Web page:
Standard of Care for Plaque Psoriasis

Andrea, can you briefly review your go-to, commonly used therapies for initial treatment of plaque psoriasis in patients? What do you do when they walk in your doors?

Alexa Hetzel, MS, PA-C: Andrea, can you briefly review your go-to, commonly used therapies for initial treatment of plaque psoriasis in patients? What do you do when they walk in your doors?

Andrea Win, MS, PA-C: You bring up a good question, and I was really enjoying listening to some of the conversation earlier about some of the considerations in treating our patients and some of the frustrations. Alexa, like you brought up, about how they’ve used so many different treatments, and sometimes they get really frustrated that they’re not heard. I think that it really is attributed to this evolution that we’ve seen with psoriasis. Historically, some of the treatment options may not have been as efficacious and were potentially limited as to who can render them. Not every facility is outfitted to potentially do these historical treatments like the Goeckerman regimen, phototherapy, or other therapies. So that has brought about the advent of a lot of psoriasis hunters who specialize in treating this.

Your run-of-the-mill clinician may or may not feel comfortable using some of the therapies for psoriasis, whether it’s topicals vs systemics. Historically we used a lot of topical corticosteroids. That’s been something that’s been in our toolbox for many inflammatory conditions, psoriasis being one of them, for a long period of time. We can also use, and some patients have historically used, tar. We can use vitamin D analogues. Now we have the advent of newer formulations of topical therapy in combination therapies with tazarotene and topical corticosteroids. Finally, we have the new class of topical PDE4 inhibitors or topical tapinarof. So really our options have changed.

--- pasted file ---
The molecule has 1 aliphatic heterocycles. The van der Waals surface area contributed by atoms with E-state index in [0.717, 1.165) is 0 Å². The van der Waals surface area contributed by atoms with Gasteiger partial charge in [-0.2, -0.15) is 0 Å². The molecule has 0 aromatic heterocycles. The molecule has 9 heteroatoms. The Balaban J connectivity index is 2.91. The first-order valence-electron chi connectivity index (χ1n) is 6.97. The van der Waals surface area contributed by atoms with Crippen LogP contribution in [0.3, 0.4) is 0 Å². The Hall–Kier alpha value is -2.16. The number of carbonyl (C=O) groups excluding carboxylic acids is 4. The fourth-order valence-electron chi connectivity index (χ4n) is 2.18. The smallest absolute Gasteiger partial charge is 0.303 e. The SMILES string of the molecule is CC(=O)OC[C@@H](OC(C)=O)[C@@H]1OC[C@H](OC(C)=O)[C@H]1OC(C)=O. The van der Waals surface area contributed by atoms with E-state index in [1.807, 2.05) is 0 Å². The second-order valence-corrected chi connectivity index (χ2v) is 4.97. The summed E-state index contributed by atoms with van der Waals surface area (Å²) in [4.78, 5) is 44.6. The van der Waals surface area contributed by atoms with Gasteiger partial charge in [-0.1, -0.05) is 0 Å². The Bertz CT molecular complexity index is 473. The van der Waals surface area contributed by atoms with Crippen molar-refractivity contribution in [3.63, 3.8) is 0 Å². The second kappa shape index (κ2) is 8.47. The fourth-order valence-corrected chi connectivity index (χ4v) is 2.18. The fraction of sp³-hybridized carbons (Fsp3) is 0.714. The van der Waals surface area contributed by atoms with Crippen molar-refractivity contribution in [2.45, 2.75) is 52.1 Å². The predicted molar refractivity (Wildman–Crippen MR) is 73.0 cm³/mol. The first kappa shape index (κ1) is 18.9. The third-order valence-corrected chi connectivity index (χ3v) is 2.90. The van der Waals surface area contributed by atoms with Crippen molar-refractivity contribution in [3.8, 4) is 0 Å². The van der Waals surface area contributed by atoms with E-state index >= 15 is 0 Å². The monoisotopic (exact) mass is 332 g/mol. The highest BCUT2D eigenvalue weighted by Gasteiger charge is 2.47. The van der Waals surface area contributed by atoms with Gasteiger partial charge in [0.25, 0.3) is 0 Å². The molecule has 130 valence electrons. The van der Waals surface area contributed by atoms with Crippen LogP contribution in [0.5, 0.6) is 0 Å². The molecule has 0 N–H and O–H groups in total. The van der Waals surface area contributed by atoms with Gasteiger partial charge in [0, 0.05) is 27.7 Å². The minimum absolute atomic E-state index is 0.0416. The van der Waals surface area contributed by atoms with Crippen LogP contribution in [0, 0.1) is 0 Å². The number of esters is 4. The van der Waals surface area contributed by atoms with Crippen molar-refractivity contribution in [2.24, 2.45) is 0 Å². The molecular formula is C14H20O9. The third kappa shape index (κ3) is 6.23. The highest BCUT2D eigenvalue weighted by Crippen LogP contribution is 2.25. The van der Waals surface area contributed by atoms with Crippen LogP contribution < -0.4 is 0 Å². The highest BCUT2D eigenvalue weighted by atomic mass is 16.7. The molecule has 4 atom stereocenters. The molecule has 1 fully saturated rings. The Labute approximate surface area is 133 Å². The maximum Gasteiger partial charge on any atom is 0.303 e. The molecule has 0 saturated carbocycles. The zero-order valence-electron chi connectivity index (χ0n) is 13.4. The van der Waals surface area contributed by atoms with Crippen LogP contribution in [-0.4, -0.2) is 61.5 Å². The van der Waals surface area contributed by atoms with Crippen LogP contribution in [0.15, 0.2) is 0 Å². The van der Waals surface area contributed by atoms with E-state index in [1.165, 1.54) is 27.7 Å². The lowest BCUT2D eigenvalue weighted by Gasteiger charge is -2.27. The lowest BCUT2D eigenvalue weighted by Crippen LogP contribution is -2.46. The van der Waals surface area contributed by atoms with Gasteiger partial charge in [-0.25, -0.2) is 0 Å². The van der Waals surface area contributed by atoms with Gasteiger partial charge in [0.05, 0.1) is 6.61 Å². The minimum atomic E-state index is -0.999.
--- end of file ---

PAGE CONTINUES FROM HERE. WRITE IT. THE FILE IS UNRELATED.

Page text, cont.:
Regarding topical therapy, traditionally, I think I can say the general statement for those of us in dermatology is that topical therapy is traditionally given to every patient for almost every disease we treat. But with psoriasis, topicals sometimes are not enough and it depends on where you have the psoriasis. If it’s in sensitive areas where there are limitations, if it’s in the scalp, you can imagine. You know, for me and Alexa, if we had scalp psoriasis, putting a topical in our head of hair, even for the gentlemen on this call who have full heads of hair, that’s not cosmetically acceptable for 99% of patients. And when you have large surface areas and you’re busy and you don’t have time to put on a cream twice a day all over your body, there will be limitations. So, that’s when we really start to think about systemic therapy, and if there’s a comorbidity of psoriatic arthritis.

With systemic therapy, you have your conventional DMARD [disease-modifying antirheumatic drugs] that was brought up. Some of the ones that we’ve used in the past are cyclosporine and methotrexate. These are medications that have been approved and in use and in our toolbox for decades at this point. But there are some considerations as far as efficacy, safety, tolerability, and longevity as well. So, you can start to run into some issues with using cyclosporine long term. So with the advent of some of the more systemic therapies, this is how it plays into our goal of thinking about comorbidities, treatment goals, patient preferences. We can ask do you want a pill or do you want an injection? Now, we have the opportunity to offer newer oral medications vs newer injectable medications.